The most prominent thing you notice about recording artist Vaeda Black is her powerful stirring voice reminiscent of early soul, which is most unexpected coming from a sixteen year old. But where the real magic happens is in the masterful execution of  her songwriting. With her mother, a gifted and well respected photographer and father, a musician and visual artist who has worked with some of the most iconic artists of this generation, it’s in fact not all that surprising that Vaeda Black would be an original talent even at this formative age. Attracted very early on to musical theatre, she found her confidence and harnessed her vocal power playing stand-out roles and experimenting with poetic writing. It wasn’t long until she discovered songwriting was merely adding structure to poetry. To this day, she credits her younger years in musical theatre for shaping her stage presence and performance.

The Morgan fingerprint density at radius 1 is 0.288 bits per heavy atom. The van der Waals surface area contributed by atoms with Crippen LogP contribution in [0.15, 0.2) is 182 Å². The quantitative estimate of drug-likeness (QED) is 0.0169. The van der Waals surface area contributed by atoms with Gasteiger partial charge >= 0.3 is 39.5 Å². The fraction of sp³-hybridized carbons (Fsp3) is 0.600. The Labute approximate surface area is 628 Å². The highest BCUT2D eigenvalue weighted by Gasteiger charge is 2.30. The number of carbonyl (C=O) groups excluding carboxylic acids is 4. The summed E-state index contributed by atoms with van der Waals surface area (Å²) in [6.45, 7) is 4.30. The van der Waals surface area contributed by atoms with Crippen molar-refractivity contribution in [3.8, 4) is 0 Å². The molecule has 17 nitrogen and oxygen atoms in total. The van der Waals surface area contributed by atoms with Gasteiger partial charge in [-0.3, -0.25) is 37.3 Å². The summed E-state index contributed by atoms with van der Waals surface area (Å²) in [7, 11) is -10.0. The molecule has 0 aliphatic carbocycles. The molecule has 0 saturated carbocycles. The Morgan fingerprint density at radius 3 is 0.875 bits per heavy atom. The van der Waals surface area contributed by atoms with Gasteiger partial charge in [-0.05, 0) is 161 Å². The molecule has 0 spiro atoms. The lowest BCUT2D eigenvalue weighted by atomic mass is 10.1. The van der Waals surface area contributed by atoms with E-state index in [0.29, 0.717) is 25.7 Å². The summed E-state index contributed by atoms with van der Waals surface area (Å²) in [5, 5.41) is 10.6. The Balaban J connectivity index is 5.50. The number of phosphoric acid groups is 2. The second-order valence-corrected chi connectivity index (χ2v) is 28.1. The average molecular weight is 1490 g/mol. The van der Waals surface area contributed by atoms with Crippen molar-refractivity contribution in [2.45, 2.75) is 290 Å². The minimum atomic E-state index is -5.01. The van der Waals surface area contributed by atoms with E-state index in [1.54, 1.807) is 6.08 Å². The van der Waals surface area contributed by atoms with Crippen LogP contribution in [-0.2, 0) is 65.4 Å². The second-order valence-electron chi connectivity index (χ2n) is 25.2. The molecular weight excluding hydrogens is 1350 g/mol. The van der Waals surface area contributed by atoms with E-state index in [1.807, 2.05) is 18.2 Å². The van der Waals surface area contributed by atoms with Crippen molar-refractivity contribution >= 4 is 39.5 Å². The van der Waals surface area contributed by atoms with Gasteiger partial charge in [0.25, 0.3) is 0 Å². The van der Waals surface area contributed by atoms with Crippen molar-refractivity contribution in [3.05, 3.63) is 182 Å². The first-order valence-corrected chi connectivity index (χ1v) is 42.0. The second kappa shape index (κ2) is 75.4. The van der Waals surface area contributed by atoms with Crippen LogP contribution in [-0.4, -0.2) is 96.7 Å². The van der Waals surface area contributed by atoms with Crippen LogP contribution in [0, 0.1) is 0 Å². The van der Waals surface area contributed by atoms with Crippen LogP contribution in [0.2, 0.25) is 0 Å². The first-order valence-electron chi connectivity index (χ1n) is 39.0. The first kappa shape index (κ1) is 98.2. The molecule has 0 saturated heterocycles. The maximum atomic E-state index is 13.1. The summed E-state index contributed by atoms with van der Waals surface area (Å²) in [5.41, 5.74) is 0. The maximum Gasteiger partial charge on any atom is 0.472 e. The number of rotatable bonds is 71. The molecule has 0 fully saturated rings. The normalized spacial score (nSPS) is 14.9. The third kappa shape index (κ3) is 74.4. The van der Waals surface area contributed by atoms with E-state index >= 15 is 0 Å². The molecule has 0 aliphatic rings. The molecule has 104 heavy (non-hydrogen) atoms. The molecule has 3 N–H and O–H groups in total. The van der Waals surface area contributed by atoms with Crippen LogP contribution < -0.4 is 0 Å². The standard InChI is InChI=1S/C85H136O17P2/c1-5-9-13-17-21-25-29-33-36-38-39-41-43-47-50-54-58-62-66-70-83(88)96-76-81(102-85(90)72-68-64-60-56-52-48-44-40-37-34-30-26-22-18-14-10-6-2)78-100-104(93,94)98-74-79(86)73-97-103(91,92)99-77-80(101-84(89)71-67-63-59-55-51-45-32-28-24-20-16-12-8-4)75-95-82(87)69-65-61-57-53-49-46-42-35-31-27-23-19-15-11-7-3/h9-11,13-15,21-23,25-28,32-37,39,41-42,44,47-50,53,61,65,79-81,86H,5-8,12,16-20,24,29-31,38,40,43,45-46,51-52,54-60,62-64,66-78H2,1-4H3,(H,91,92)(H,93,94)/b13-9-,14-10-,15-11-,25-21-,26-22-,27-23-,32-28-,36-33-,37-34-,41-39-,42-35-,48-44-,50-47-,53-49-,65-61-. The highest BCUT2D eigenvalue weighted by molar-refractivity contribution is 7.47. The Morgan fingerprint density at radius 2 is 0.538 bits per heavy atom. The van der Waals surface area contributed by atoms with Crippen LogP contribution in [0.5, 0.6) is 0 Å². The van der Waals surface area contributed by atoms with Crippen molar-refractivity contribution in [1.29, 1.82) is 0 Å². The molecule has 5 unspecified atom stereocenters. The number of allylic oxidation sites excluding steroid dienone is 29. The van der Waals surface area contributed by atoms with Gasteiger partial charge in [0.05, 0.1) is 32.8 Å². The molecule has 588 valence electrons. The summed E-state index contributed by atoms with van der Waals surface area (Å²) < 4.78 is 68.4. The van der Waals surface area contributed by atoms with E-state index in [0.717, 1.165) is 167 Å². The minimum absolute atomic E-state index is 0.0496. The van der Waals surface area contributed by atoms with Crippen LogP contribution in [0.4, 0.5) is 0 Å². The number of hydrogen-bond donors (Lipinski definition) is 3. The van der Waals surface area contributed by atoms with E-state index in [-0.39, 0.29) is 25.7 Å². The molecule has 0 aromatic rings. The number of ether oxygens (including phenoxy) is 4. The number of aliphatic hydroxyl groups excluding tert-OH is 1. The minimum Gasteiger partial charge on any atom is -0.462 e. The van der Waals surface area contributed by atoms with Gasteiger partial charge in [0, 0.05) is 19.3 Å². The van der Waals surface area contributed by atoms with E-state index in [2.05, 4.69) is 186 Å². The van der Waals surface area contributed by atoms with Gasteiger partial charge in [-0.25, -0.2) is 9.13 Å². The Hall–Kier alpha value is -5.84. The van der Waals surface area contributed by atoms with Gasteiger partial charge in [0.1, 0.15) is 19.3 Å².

Vaeda Black is able to tap into a profound and sometimes even dark place when she writes and it’s certainly reflective in her music both lyrically and at times sonically. In a world that tends to speak about art in terms of genre, this can be somewhat problematic for artists that don’t exist in a box. But Black is quite tenacious in her focus to remain artistically genuine. “I feel like honesty in the words makes my music relatable so I would never write any lyrics that I didn’t feel strongly about,” she explains. But when pressed for genre specificity she relents, “Based on the artists that inspire me, some of them fall into the Alternative genre.” She counts British musician Bishop Briggs, Lewis Del Mar, Jon Bellion and even Janis Ian as inspirations. And growing up, her parents exposed her to a patchwork collection of musical icons, everything from Led Zeppelin to Ray Charles and James Brown. In the social media age where self-esteem is often built on a false representation of a highlight reel of one’s life, Vaeda Black simply wants something fundamental – She wants to make a real human connection through her art.